He dies or not, I don't know. The battle is over, I sink into actual sleep. It lasts only for minutes before I wake up; this time with full consiousness and properly reacting body.
My heart beats fast and heavy. My eyes pop wide open as I finally realize that I am safe in my room in exactly the same body posture how I fell into sleep earlier. Every single moment of what just happened was nothing but imagination, even the most realistic bits.
I still feel the pain in my neck: that is the only 'real' element of the story - and probably the reason why this all happened. And that bizarre, unexplainably high level of fear...that just won't leave right away. I carefully draw the curtain to let some light in. The moon helps me out; what an unbelievably kind and warm creature it seems with its smiling face and dim glow.
It's time to think this through in an organized fashion. What I just experienced is a classic case of sleep paralysis a.k.a. REM syndrome. Not the kind I usually had before: the kinky, surreal one with a slight sexual tint; no this was the kind you read about in books and online forums. The one that inspired paintings, stories about witches and alien abductions. The one that some adventure seekers use for igniting lucid dreaming and out of body experiences.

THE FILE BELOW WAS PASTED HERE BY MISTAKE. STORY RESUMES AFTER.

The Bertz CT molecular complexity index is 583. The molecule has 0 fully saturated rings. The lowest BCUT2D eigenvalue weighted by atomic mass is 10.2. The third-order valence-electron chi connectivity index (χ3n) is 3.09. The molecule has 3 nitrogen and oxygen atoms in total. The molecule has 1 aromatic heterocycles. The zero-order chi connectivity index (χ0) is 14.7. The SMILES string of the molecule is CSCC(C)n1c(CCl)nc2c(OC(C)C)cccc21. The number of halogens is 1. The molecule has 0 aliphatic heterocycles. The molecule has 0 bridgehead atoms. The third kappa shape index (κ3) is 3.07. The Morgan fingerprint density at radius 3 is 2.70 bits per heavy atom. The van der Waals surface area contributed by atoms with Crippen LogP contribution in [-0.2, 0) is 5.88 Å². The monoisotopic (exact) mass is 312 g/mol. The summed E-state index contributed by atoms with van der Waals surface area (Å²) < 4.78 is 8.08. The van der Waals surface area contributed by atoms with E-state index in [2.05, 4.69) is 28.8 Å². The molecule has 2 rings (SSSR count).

It is a relief to know that it had some conrete, explainable triggers: sleep deprivation, unhealty posture of the neck and unresolved social issues. Easy.
Now let's collect what we learned from this little trip:
1) Sleep paralysis cannot be defeated by force. The channel upwards pointing to reality is closed. On the other hand: the way down, pointing towards deep sleep is open. The only way you can travel that way is through understanding and giving up the fight.
2) Experiencing vivid demonic hallucinations happens on a deeper level than pure sleep paralysis. It is actually a sign of being on the good way.
3) Given the fact that s.p. happens on a higher level of consciousness than normal dreaming its methaphores are easier to decode. The pictures mean what they mean. The soldier dying on the battlefield means giving up fighting; mygraine means I am still freaking out by aura attacks and the face of my aquaintance in the row of demon heads means...I'd rather keep that one for myself.
And finally: the moral conclusion. You have to die a little bit for your inner peace. It sounds terrible, but what I mean is not the aggressive death of someone commiting suicide, but more the longing for death that buddhism teaches. As far as I know...it has always been really distant from me except in moments like these.
Having thought through my recent bedtime adventures and drawn the conclusions I have no more reason to be afraid. It is time for a nice, refreshing session of sleep with its everyday dreams and nightmares during its healthy, undisrupted REM phase. 11 hours of deliciousness.